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Mac Naughton v. Harmelech

United States District Court, D. New Jersey

December 12, 2017

W. JAMES MAC NAUGHTON, Plaintiff pro se,



         On October 13, 2016, Magistrate Judge Michael A. Hammer filed a report and recommendation ("R&R", ECF no. 426)) denying the application of W. James Mac Naughton, plaintiff pro se, for attorney's fees. Mac Naughton filed a timely objection to the R&R (ECF no. 427). No papers were filed in response to the objection. I have, however, reviewed the papers filed by both sides in connection with the Magistrate Judge's decision. Substantially for the reasons stated by the Magistrate Judge, the R&R is adopted as the ruling of the Court.

         My standard of review is de novo.[1] In this diversity case, I must apply State substantive law, which requires me to determine how the State's highest court has decided, or predict how it would decide, the applicable legal issues. See Hunt v. U.S. Tobacco Co., 538 F.3d 217, 220-21 (3d Cir. 2008); Norfolk Southern Ry. Co. v. Basell USA Inc., 512 F.3d 86, 92 (3d Cir. 2008); see also West v. AT&T Co., 311 U.S. 223, 237 (1940); McCabe v. Ernst & Young, LLP, 494 F.3d 418, 424 (3d Cir. 2007).

         The issue, as presented to the Magistrate Judge, was primarily one of law. Defendants urged, and Judge Hammer accepted, that a party who happens to be a lawyer but appears pro se is not entitled to an award of fees. The heart of Mac Naughton's objection is that the cases prohibiting such an award deal with statutory fee-shifting provisions. Parties, he urges, should be able to contract for a contrary result, as they did in this case.[2]

         Before the Magistrate Judge, Mac Naughton argued that Illinois law applied, and defendants argued that New Jersey law applied. On appeal, Mac Naughton appears to concentrate more on New Jersey law. Judge Hammer considered both Illinois and New Jersey law, but ultimately decided that the choice of law issue was inconsequential, because the two states' laws are similar. (R&R 5)

         As to Illinois, Judge Hammer cited Homer v. Lentz, 132 Ill.2d 49, 62-63 (1989), as well as intermediate appellate court cases citing Hamer. (R&R 6-7) In particular, he cited Tantiwongse v. Law Offices of Edward R. Jaquays, 371 Ill.App.3d 1161, 1164 (2007), which extended the reasoning of Hamer to bar a contractually-based fee award. (R&R 7-8)). I agree with Judge Hammer's reasoning.

         In New Jersey, as Judge Hammer found, the picture is similar. The leading case is Segal v. Lynch, 211 N.J. 230, 264 (2012), which involved a fee-shifting rule, N.J. Ct. R. 2:11-4. I agree with Judge Hammer that there are strong indications that New Jersey would apply the Segal rule to contractually-based fee awards as well.

         First, Segal itself cited at least one prior lower court case disallowing a contractually-based pro se fee award, without distinguishing it in any way. See Gruber & Colabella, P.A., v. Erickson, 345 N.J.Super. 248, 252 (Law Div. 2001) (interpreting a retainer agreement, and stating that "when a law firm appearing pro se prevails in an action to collect legal fees from a former client, it is not entitled to recover additional attorney's fees for its collection efforts.") (cited in Segal, 211 N.J. at 261). Segal did not, however, discuss this aspect of Gruber, which it cited it in connection with documenting a split in the New Jersey case law. (See discussion at R&R 8-9.)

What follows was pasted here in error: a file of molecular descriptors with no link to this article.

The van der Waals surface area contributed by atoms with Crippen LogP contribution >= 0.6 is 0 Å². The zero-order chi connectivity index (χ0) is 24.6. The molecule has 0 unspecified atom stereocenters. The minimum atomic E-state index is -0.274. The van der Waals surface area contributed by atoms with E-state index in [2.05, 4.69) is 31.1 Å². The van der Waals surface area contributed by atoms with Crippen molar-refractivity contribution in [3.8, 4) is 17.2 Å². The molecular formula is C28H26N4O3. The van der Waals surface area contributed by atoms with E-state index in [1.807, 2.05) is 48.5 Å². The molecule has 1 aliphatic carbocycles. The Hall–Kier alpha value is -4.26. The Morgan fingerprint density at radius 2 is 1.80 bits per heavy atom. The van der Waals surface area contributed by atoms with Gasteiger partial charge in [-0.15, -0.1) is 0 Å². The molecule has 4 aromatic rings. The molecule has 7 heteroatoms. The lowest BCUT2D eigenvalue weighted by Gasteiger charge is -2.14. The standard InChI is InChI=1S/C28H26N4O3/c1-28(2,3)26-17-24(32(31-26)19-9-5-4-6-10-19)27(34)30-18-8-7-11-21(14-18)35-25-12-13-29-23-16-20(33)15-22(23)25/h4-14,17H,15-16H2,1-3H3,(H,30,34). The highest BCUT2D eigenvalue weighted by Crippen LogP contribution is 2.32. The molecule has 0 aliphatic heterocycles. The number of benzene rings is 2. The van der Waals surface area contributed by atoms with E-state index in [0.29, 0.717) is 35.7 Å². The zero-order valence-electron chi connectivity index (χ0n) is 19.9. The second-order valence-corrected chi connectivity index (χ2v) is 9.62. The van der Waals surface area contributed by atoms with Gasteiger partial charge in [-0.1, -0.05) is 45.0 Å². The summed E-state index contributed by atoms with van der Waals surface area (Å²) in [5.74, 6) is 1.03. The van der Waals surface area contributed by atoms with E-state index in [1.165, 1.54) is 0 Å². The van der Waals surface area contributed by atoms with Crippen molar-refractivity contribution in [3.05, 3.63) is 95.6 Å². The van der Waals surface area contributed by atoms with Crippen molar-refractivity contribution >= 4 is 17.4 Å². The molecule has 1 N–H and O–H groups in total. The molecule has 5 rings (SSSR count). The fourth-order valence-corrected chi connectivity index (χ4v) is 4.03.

Second, I supplement the R&R by noting that research has uncovered only one only New Jersey case (an unpublished one) that interprets Segal in connection with contractually-based fees. See Ragan & Ragan, P.C. v. Winberry Realty Partnership, 2013 WL 1438102 (Super. Ct. N.J. App. Div. Apr. 10, 2013). Ragan applied the Segal rule and disallowed the fees.

         Third, Judge Hammer noted Segal's strong public policy basis for disallowing pro se fees. (See R&R 8 (general policy discouraging fee-shifting); R&R 9 (discouragement of abusive litigation tactics, avoidance of disparate treatment of classes of pro se litigants); R&R 10 (policy of encouraging parties to obtain independent counsel) (citing Kay v. Erhler, 499 U.S. 432, 437-38 (1991)). I agree with Judge Hammer that these policies do not suggest any strong basis for distinguishing between statutory and contractually-based fees. (R&R 10-11)

         Now, on appeal, Mac Naughton stresses that Segal represented a change in the law, and that pre- Segal law should apply to a lawsuit begun before Segal was decided in 2012, based on a pre-Segal contract. As Mac Naughton presents it, Segal changed everything; before Segal, pro se fees were allowed (Mac Naughton Brf. at 5 (citing Brach, Eichler et al. v. Ezewko, 345 N.J.Super. 1, 783 A.2d 246 (App. Div. 2001) (statutory fee-shifting case)). Actually, as Segal carefully documented, the pre-Segal New Jersey cases were split; what Segal accomplished was not a U-turn in the law, but a resolution of that split. No vested expectations were defeated by Segal. In any event, I am not persuaded that Segal intended to grandfather all existing contracts, permitting fee awards into the future until all such contracts expired or claims were exhausted. Certainly Segal's public policy rationale would argue against creating such an ongoing entitlement for some litigants, but not others.

         Again, the only authority on this point seems to be the unpublished Ragan case, which is not binding but persuasive. It held that "[n]othing in the Court's opinion suggests that Segal was intended to have only prospective application." Ragan, 2013 WL 1438102 at *6 (applying Segal to bar fee award in case on direct appeal when Segal was decided).

         In sum, based on the sound reasoning of Judge Hammer, the R&R is ...

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